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The PSNet Collection: All Content

The AHRQ PSNet Collection comprises an extensive selection of resources relevant to the patient safety community. These resources come in a variety of formats, including literature, research, tools, and Web sites. Resources are identified using the National Library of Medicine’s Medline database, various news and content aggregators, and the expertise of the AHRQ PSNet editorial and technical teams.

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Displaying 1 - 20 of 21 Results
van Balveren JA, van de Venne WPHGV-, Erdem-Eraslan L, et al. Clin Chem Lab Med. 2018;56:2004-2009.
This review article describes drug–laboratory test interactions, in which medications can affect test results and impede diagnosis. Although the quality of studies varies, researchers identified a potential benefit of clinical decision support to inform ordering clinicians about these potential interactions.
Horsky J, Aarts J, Verheul L, et al. Int J Med Inform. 2017;97:1-11.
Prior research has shown that providers frequently override drug interaction alerts, sometimes as a result of alert fatigue. In this study, researchers observed providers as they completed medication orders, addressing both high- and low-severity drug interaction alerts using five distinct electronic health records in two countries. The authors found that providers engaged in complex clinical reasoning prior to declining an alert, balancing various aspects of patient care including safety- and patient-specific factors.
Payne TH, Hines LE, Chan RC, et al. J Am Med Inform Assoc. 2015;22:1243-50.
Clinical decision support alerts can help identify potential drug–drug interactions, but they can also contribute to alert fatigue. This commentary provides recommendations to inform the design of decision support to address drug–drug interactions. The authors suggest that improvement strategies focus on standardizing terminology and visual cues.
Magrabi F, Aarts J, Nohr C, et al. Int J Med Inform. 2013;82:e139-48.
Implementation of health information technology (IT) has presented several unanticipated patient safety issues, particularly related to computerized provider order entry. Health IT vendors generally have a "hold harmless" clause that removes their liability for patient harm due to health IT failures. This review explores patient safety initiatives for health IT systems across six countries, including the United States. Significant gaps in health IT safety initiatives were identified, including inadequate regulatory oversight in the US for these medical devices. The authors conclude that greater standardization and oversight is required to ensure safety for all types of health IT systems. An AHRQ WebM&M interview with Dr. David Bates discusses the benefits and potential risks of health IT.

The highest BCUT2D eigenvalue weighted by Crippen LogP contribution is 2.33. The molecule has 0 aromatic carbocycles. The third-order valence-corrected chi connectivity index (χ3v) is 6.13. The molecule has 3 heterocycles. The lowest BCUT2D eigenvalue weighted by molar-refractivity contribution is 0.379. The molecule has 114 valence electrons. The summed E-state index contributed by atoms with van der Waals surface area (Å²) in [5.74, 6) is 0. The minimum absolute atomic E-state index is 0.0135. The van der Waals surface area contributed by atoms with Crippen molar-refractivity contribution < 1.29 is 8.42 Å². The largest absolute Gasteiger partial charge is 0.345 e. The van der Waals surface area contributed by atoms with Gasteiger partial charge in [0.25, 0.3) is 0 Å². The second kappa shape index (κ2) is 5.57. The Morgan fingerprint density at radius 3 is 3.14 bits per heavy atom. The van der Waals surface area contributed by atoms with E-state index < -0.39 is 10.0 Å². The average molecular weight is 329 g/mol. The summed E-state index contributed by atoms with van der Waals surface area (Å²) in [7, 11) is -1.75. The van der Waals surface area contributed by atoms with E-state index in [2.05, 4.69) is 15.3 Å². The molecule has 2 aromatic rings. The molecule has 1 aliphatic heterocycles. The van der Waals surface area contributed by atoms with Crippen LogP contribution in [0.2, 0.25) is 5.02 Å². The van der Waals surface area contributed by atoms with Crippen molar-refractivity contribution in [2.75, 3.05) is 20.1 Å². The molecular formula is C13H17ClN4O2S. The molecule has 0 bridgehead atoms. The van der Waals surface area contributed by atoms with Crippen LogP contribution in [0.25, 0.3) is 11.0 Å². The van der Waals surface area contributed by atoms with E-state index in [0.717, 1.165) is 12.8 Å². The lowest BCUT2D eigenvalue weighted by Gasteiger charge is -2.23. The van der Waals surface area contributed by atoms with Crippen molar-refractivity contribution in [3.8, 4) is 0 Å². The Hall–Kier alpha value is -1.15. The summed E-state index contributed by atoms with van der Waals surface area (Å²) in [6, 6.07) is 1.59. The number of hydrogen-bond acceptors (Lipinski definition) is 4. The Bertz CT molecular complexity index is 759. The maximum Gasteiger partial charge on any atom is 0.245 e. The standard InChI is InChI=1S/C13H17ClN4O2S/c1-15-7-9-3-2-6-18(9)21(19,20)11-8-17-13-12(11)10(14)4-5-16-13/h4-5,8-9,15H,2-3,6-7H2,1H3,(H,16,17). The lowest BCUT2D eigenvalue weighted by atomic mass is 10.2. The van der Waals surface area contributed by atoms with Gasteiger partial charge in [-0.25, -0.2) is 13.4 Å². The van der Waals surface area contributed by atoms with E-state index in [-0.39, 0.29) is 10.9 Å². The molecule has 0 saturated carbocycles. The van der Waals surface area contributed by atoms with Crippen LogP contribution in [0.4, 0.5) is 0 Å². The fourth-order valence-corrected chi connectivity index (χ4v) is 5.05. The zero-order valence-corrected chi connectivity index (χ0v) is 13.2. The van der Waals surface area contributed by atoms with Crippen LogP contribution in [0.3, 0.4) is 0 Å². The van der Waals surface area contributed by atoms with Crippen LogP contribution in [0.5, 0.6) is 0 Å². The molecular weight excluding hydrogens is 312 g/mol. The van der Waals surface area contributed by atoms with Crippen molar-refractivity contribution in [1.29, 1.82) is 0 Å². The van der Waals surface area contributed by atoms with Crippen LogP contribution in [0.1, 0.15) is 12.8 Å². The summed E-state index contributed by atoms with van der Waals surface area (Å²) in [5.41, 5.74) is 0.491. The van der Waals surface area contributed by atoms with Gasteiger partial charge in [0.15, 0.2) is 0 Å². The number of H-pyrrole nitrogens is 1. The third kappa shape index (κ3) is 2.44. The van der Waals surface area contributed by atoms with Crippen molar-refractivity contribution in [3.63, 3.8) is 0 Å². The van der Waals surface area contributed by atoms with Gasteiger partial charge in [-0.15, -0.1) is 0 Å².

Phansalkar S, van der Sijs H, Tucker AD, et al. J Am Med Inform Assoc. 2013;20:489-93.
Clinical decision support system medication alerts have the potential to decrease adverse drug events, but physicians ignore many of these repeated warnings. Alert fatigue is particularly common in drug–drug interaction (DDI) alerts, with prior studies reporting override rates of up to 90%. In this study, an expert panel created a list of 33 class-based, low-priority DDIs that do not warrant interruptive alerts. The goal was to devise a standardized list to help reduce alert fatigue across electronic health records. The authors recommend developing a consortium to maintain this list over time. Dr. David Blumenthal discusses DDI alert fatigue and other issues related to medical information technology in an AHRQ WebM&M interview.
van der Sijs H, Lammers L, van den Tweel A, et al. J Am Med Inform Assoc. 2009;16:864-8.
Alerts within a computerized provider order entry system were not able to prevent medication errors resulting from drug–drug interactions. The authors hypothesize that the inadequacy of the alerts themselves was responsible for this failure, with problems including an excessive number of false-positive alerts and unclear instructions for preventing drug interactions.
van der Sijs H, Aarts J, van Gelder T, et al. J Am Med Inform Assoc. 2008;15:439-48.
This study examined nearly 2000 drug–drug interaction (DDI) alerts that were overridden by providers and noted differential triggers based on clinician knowledge or specialty. The authors conclude that simply turning off DDI alerts is limited by these differential triggers and inconsistent drug monitoring, which may raise safety concerns that are prevented by the alerts themselves.